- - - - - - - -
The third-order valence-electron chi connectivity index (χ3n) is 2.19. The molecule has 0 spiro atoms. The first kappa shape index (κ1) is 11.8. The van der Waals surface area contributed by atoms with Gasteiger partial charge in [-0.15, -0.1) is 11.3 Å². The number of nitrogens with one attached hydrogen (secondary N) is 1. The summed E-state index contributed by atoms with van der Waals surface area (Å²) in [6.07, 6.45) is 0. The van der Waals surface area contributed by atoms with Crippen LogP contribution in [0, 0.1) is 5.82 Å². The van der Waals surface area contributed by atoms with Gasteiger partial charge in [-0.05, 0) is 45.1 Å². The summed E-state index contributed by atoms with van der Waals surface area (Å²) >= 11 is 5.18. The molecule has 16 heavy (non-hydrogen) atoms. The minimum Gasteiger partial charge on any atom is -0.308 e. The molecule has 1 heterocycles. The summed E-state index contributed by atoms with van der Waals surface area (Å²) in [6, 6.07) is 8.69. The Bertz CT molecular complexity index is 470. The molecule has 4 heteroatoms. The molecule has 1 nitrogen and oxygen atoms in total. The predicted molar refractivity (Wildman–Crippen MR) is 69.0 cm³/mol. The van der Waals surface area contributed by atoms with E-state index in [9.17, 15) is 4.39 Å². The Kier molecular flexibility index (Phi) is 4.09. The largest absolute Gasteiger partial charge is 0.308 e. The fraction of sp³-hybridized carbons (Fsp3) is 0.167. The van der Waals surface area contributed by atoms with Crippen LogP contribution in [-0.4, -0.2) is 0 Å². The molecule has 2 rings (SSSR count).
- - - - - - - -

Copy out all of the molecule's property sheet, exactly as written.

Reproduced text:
The third-order valence-electron chi connectivity index (χ3n) is 2.19. The molecule has 0 spiro atoms. The first kappa shape index (κ1) is 11.8. The van der Waals surface area contributed by atoms with Gasteiger partial charge in [-0.15, -0.1) is 11.3 Å². The number of nitrogens with one attached hydrogen (secondary N) is 1. The summed E-state index contributed by atoms with van der Waals surface area (Å²) in [6.07, 6.45) is 0. The van der Waals surface area contributed by atoms with Crippen LogP contribution in [0, 0.1) is 5.82 Å². The van der Waals surface area contributed by atoms with Gasteiger partial charge in [-0.05, 0) is 45.1 Å². The summed E-state index contributed by atoms with van der Waals surface area (Å²) >= 11 is 5.18. The molecule has 16 heavy (non-hydrogen) atoms. The minimum Gasteiger partial charge on any atom is -0.308 e. The molecule has 1 heterocycles. The summed E-state index contributed by atoms with van der Waals surface area (Å²) in [6, 6.07) is 8.69. The Bertz CT molecular complexity index is 470. The molecule has 4 heteroatoms. The molecule has 1 nitrogen and oxygen atoms in total. The predicted molar refractivity (Wildman–Crippen MR) is 69.0 cm³/mol. The van der Waals surface area contributed by atoms with E-state index in [9.17, 15) is 4.39 Å². The Kier molecular flexibility index (Phi) is 4.09. The largest absolute Gasteiger partial charge is 0.308 e. The fraction of sp³-hybridized carbons (Fsp3) is 0.167. The van der Waals surface area contributed by atoms with Crippen LogP contribution in [-0.4, -0.2) is 0 Å². The molecule has 2 rings (SSSR count).